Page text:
There is the other group, such as the "Wright Brothers", Igor Sikorsky, and a handfull of others who took the risk themselves, putting their own lives on the line, even though they may have used the money of investors. (The "Wright's" of course, paid their own way.)

The famous pictures of history are of "the Wright's" sitting in their own invention, risking their own lives, to prove their theories.

Another famous picture is of Igor Sikorsky, sitting . . . a few feet off the ground, in the "fedora" hat in which he came to the United States, testing his own invention, the helicopter, that would in the next half century become a part of our daily lives.

The best inventions of the past are devices invented by individuals, or extremely small teams . . . almost "never" by committees. When unlimited money is invested, the end result is usually disaster.

Being the owner of a small business, and "betting the farm" on my own ideas, I know first-hand what it is to live by my own ingenuity. Therefore, I am slow to criticize others who have "high hopes" and "different ideas". At the same time, I have little use for others who have little to lose, yet proceed forward with little concern for the future of others.

Concerning "Eclipse", I question "Who gets hurt, "if", and when this thing "goes South"? And when the dust settles, "Who gets blamed?" With the "Eclipse", the question is not so much "physical safety" as it is "financial success".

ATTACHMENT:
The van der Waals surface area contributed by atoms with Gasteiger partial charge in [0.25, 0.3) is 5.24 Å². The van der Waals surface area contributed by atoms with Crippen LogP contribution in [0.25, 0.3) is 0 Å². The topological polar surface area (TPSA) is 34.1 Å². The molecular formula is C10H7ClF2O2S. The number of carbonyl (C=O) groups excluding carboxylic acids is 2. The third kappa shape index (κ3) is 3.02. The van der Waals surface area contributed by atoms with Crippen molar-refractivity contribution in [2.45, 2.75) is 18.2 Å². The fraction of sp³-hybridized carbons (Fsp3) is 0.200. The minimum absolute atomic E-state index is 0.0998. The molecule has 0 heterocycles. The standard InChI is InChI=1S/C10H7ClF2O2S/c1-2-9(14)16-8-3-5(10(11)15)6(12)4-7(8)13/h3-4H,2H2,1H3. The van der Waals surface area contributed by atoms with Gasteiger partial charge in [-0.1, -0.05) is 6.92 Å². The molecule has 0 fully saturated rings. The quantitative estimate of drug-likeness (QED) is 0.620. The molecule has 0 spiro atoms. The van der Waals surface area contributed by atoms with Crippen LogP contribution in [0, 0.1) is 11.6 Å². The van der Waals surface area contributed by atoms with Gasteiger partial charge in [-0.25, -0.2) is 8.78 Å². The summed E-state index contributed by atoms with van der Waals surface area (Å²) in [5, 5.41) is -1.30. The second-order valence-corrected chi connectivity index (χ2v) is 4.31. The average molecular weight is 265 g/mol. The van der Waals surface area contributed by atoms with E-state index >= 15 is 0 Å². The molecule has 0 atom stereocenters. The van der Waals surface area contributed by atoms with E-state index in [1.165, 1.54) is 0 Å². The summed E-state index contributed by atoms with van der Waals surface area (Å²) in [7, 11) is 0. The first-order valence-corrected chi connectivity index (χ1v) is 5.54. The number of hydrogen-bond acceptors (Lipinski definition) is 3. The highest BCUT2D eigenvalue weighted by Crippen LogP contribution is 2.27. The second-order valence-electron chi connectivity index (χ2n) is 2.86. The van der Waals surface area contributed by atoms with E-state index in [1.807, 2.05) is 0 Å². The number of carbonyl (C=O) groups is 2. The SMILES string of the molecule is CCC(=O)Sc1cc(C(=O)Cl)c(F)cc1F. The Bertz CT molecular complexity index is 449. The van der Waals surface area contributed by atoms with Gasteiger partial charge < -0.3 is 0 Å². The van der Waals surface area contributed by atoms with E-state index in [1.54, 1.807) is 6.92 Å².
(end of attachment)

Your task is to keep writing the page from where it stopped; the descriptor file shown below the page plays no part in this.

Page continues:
Today, we have the FAA to carefully oversee each and every step. They are "slow", but maybe that's not a bad thing in this particular instance.

If Sikorsky had crashed, as he tested his own helicopter, the answer would have been simple. If "Wilbur" or "Orville" had died during tests at "Kittyhawk", none of this discussion would have taken place. Well, maybe . . . hydrogen would have soon been replaced by helium, and we would all drift across the Atlantic, or Pacific in relaxed comfort . . . watching the endless sheet of waves and clouds passing a couple thousand feet below our comfortable seats, while we anticipate our arrival in Tokio or Peking.

If "Dr. Langley's" famous Aerodrome had failed (which it did) and the pilot had not survived (which he, fortunately did), and the "Wright's" had not succeeded in the mean time, we would still be subsidizing the investigation of the possibillity that man might eventually "fly" . . . somehow, some day.

But "the Brother's" risked their lives, to refine their theories. And Igor Sikorsky did design the first "four engine" aircraft, "The Grand", where a passenger could stroll out on the forward deck, and "have a smoke", knowing that if even two of any four of the engines would fail, a mechanic could walk out and work on the engine, while this mighty aircraft of 1913 would continue on to a safe landing . . . and the passenger could relate his experience to his family upon safe arrival.

Risk is good, without it, nothing worthwhile would ever get done. Eclipse may yet "make it", and produce a "first" . . . a product designed by a committee, with an unlimited budget, and no real risk to the "promoters" . . . anything is possible.